Lebanon Traveler

10 things to do in the West Bekaa


With stunning fertile lands that stretch as far as the eye can see the West Bekaa is a great destinatio­n that offers everything from an important natural reserve to ancient villages. Petra Chedid, an active member of the Food Heritage Foundation and a local guide in the West Bekaa on the USAID funded food tourism project Food Trail shares ten must visits in the region


The village of Deir Tahnich

Deir Tahnich was originally composed of only seven mud houses and was the first village to be populated in the Bekaa area. This small village and its geographic­al lands allowed its residents to raise goats and other grazing animals. Take a walk between the village houses, chat to local villagers and visit the recently renovated ancient church to soak up the atmosphere. The high season for visitors is between 1 and 15 August when the village celebrates the Assumption of the Virgin Mary. To visit the church contact Hiyam Farhat (03 258678).


Ammiq Ammiq Wetland Natural Reserve

The village of Ammiq is home to the

(03 330413), a destinatio­n for bird watching, and an important spot for migrating birds in the Bekaa Valley. Not far from the reserve, hidden within the mountainou­s part of Ammiq, lies the ancient shrine of Lady Shaawane. The story goes that she disguised herself as a boy and ran away with her father, the King, to escape a life of luxury and dedicate herself to prayer. After facing many problems in her life, she was exiled to the village of Ammiq where she later died and her grave was turned into a shrine. Managed by the Druze community, Sheikh A’aram will happily receive visitors and tell them the legend in detail. While in the area, enjoy the splendor of the surroundin­g nature with a picnic lunch or stop by Tawlet Ammiq (03 004481) to eat traditiona­l dishes from the local region, while supporting small farmers and producers.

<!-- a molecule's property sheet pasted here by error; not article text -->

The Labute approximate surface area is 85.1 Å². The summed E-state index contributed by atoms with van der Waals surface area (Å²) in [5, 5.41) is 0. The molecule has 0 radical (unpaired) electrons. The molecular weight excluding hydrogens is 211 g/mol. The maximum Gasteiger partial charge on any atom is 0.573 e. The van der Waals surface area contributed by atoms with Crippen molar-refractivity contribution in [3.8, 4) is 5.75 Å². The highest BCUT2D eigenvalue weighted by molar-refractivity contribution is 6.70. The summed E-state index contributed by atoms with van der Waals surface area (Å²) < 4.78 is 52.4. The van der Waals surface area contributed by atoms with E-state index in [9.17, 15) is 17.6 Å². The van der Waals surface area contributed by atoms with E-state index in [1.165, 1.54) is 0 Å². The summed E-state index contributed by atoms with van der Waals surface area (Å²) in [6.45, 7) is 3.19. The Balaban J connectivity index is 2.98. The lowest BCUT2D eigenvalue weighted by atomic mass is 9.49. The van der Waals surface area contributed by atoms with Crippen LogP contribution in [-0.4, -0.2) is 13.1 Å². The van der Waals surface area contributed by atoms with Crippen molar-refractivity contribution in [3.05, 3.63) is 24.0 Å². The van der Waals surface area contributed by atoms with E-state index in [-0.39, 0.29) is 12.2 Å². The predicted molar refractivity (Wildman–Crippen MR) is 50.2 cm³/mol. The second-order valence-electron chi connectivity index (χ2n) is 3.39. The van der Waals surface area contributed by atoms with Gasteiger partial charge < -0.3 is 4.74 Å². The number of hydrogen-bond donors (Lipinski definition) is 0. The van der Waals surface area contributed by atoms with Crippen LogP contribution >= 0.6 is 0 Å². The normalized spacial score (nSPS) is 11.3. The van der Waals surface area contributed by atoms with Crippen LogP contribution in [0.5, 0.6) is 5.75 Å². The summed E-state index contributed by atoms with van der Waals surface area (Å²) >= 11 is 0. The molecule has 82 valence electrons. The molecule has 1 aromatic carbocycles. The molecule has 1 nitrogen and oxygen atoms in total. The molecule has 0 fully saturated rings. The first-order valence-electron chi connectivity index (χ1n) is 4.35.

Sultan Yaacoub Mansour Shrine

Sultan Yaacoub is the highest village in the West Bekaa. It is thought that Sultan Yaacoub, originally from Morocco, came to Lebanon with the aim of establishi­ng contacts and buying merchandis­e to trade in Morocco. His reign was distinguis­hed by an architectu­ral boom and prosperity. He was mesmerized by the beauty of the village and decided to build his tomb on the highest rock in the village. The village took his name and his shrine has become a touristic site.


The village of Saghbine

Though just a small village, Saghbine has seven churches, most of which are open to the public. In 1809, Patriarch Youhanna El Helou is said to have celebrated mass at the old St. Georges Church and the church of Saydit El Kherbeneh later opened in 1828. Saghbine has two churches dedicated to St.georges and four dedicated to the Virgin Mary, the final church is dedicated to St. Therese. Establishe­d in 1996, the 3-star Hotel Masherif Saghbine, has become a popular overnight stop in the area. Masherif Saghbine (08 671200) welcomes guests all year round. The hotel’s restaurant specialize­s in freekeh, with chicken and meat. Also in Saghbine is Ets. Elias Zaidan (08 670166), a family dairy production business that was one of the first in the West Bekaa to be certified by the Ministry of Health. Here you can purchase fresh, local dairy produce including labneh, cheese, yogurt and shanklish.


Aytanit village